Kentucky ABLE Act Fact Sheet
By Commonwealth Council on Developmental Disabilities (CCDD)
Promoting Independence, Work & Savings for Kentuckians with Disabilities
Starting July 15, 2016, eligible Kentuckians can open ABLE accounts without jeopardizing Medicaid eligibility or means-tested benefits such as SSI.
FACTS ABOUT THE KY ABLE ACT
- The Kentucky ABLE Act (SB 179) allows Kentuckians to benefit from the federal Achieving a Better Life Experience (ABLE) Act, which allows people with disabilities to establish tax-deferred savings accounts under §529A of the US Tax Code. The new law will be effective on July 15, 2016.
- The new law DOES NOT create a state program.
- The new law DOES allow Kentuckians to establish accounts (operated under other states programs) without jeopardizing means test benefits or Medicaid.
- The new law directs the State Treasurer to work with several other government and advocacy stakeholders to determine the best plan of action related to ABLE accounts for Kentuckians.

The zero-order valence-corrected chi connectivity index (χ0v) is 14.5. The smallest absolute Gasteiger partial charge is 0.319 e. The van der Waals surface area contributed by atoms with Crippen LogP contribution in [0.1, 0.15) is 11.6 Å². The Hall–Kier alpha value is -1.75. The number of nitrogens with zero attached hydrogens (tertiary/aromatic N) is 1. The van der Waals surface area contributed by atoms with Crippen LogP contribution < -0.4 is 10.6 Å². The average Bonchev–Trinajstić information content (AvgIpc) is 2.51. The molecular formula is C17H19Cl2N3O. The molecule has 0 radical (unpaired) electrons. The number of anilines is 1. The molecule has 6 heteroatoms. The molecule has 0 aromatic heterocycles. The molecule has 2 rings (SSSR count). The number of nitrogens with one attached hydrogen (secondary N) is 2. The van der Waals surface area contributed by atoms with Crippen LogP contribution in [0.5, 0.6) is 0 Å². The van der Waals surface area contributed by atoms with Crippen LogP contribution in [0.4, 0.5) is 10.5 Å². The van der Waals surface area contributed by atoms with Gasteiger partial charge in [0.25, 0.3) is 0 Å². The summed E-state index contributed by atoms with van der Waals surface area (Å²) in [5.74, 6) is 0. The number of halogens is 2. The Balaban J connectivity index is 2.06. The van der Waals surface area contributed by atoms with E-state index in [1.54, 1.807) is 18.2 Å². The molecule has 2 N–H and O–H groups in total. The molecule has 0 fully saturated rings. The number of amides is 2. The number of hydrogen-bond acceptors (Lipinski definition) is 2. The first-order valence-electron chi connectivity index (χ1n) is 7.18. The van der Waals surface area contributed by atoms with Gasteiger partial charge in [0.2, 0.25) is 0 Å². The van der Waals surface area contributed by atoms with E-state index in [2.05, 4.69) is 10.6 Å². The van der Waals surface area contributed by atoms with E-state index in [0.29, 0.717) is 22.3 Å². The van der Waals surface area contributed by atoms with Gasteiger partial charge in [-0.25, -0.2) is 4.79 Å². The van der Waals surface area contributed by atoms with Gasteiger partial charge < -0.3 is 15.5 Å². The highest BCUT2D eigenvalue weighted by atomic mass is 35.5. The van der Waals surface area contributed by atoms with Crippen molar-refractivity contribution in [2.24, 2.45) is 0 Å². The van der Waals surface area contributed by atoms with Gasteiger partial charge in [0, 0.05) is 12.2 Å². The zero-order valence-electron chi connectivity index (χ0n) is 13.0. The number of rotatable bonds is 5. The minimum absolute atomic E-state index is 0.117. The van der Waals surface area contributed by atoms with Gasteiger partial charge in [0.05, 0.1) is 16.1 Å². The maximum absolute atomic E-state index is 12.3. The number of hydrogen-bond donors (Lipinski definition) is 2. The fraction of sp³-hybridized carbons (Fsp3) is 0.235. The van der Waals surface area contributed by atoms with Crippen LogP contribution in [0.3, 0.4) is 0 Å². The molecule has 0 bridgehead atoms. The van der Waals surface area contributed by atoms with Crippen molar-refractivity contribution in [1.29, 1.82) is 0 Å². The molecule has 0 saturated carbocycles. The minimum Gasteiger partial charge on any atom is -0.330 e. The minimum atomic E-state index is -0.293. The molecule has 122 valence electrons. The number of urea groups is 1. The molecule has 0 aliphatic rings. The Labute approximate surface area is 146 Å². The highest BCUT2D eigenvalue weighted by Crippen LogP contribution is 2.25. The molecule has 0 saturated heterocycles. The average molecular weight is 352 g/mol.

HOW CAN KENTUCKIANS OPEN ACCOUNTS?
- As of June 2, 2016, Ohio is the only state that has a program offering ABLE Accounts. The Ohio program is open to people from other states, including Kentucky. More information is available at http://www.stableaccount.com/ .
- Several other states plan to begin offering accounts soon, including: Tennessee, Nebraska, Virginia and Colorado.
KEY CHARACTERISTICS OF ABLE ACCOUNTS
- To quality, an individual must become disabled before age 26. In addition, an individual either must be entitled to Supplemental Security Income or Social Security Disability Income benefits, or file a disability certification with the IRS.
- ABLE Accounts are similar to college-savings plans governed by §529 of the US Tax Code. However, spending is allowed for “qualified disability expenses” (not just on education-related expenses).
- Qualified disability expenses are any expenses made for the benefit of the designated beneficiary related to his/her disability, including: education, housing, transportation, employment training and support, assistive technology and personal support services, health, prevention and wellness, financial management and administrative services, legal fees, expenses for oversight and monitoring, funeral and burial expenses.
- Any person, such as a family member, friend, or the person with a disability, may contribute to an ABLE account for an eligible beneficiary
- The legislation includes a Medicaid pay-back provision, which could allow recoupment for Medicaid payments from money left in the account after the beneficiary’s death.
For more information, visit http://www.ablenrc.org/